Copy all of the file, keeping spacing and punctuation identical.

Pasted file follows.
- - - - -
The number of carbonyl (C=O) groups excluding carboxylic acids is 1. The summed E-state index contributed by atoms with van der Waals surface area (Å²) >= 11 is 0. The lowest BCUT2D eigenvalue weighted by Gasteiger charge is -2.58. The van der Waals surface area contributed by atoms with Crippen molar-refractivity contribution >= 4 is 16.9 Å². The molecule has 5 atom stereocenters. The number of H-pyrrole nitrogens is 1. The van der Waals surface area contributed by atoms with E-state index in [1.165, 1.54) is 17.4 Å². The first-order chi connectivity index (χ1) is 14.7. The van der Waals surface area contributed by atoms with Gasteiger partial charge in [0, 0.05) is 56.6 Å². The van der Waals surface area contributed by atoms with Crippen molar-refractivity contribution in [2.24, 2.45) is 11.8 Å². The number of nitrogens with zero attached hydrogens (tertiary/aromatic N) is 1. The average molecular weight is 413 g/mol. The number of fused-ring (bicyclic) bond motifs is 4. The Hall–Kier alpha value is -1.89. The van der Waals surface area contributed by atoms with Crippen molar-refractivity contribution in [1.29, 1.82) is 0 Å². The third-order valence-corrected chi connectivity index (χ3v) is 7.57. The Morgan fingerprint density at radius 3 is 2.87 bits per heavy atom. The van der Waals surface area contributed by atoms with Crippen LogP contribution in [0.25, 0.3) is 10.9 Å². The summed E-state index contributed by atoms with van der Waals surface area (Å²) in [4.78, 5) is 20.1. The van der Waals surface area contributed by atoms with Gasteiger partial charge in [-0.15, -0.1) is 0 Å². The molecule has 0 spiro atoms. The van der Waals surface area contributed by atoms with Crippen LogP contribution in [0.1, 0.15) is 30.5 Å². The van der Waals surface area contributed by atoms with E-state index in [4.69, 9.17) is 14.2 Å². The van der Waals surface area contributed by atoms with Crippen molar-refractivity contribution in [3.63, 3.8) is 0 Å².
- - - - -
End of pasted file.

The number of carbonyl (C=O) groups excluding carboxylic acids is 1. The summed E-state index contributed by atoms with van der Waals surface area (Å²) >= 11 is 0. The lowest BCUT2D eigenvalue weighted by Gasteiger charge is -2.58. The van der Waals surface area contributed by atoms with Crippen molar-refractivity contribution >= 4 is 16.9 Å². The molecule has 5 atom stereocenters. The number of H-pyrrole nitrogens is 1. The van der Waals surface area contributed by atoms with E-state index in [1.165, 1.54) is 17.4 Å². The first-order chi connectivity index (χ1) is 14.7. The van der Waals surface area contributed by atoms with Gasteiger partial charge in [0, 0.05) is 56.6 Å². The van der Waals surface area contributed by atoms with Crippen molar-refractivity contribution in [2.24, 2.45) is 11.8 Å². The number of nitrogens with zero attached hydrogens (tertiary/aromatic N) is 1. The average molecular weight is 413 g/mol. The number of fused-ring (bicyclic) bond motifs is 4. The Hall–Kier alpha value is -1.89. The van der Waals surface area contributed by atoms with Crippen molar-refractivity contribution in [1.29, 1.82) is 0 Å². The third-order valence-corrected chi connectivity index (χ3v) is 7.57. The Morgan fingerprint density at radius 3 is 2.87 bits per heavy atom. The van der Waals surface area contributed by atoms with Crippen LogP contribution in [0.25, 0.3) is 10.9 Å². The summed E-state index contributed by atoms with van der Waals surface area (Å²) in [4.78, 5) is 20.1. The van der Waals surface area contributed by atoms with Gasteiger partial charge in [-0.15, -0.1) is 0 Å². The molecule has 0 spiro atoms. The van der Waals surface area contributed by atoms with Crippen LogP contribution in [0.1, 0.15) is 30.5 Å². The van der Waals surface area contributed by atoms with E-state index in [4.69, 9.17) is 14.2 Å². The van der Waals surface area contributed by atoms with Crippen molar-refractivity contribution in [3.63, 3.8) is 0 Å².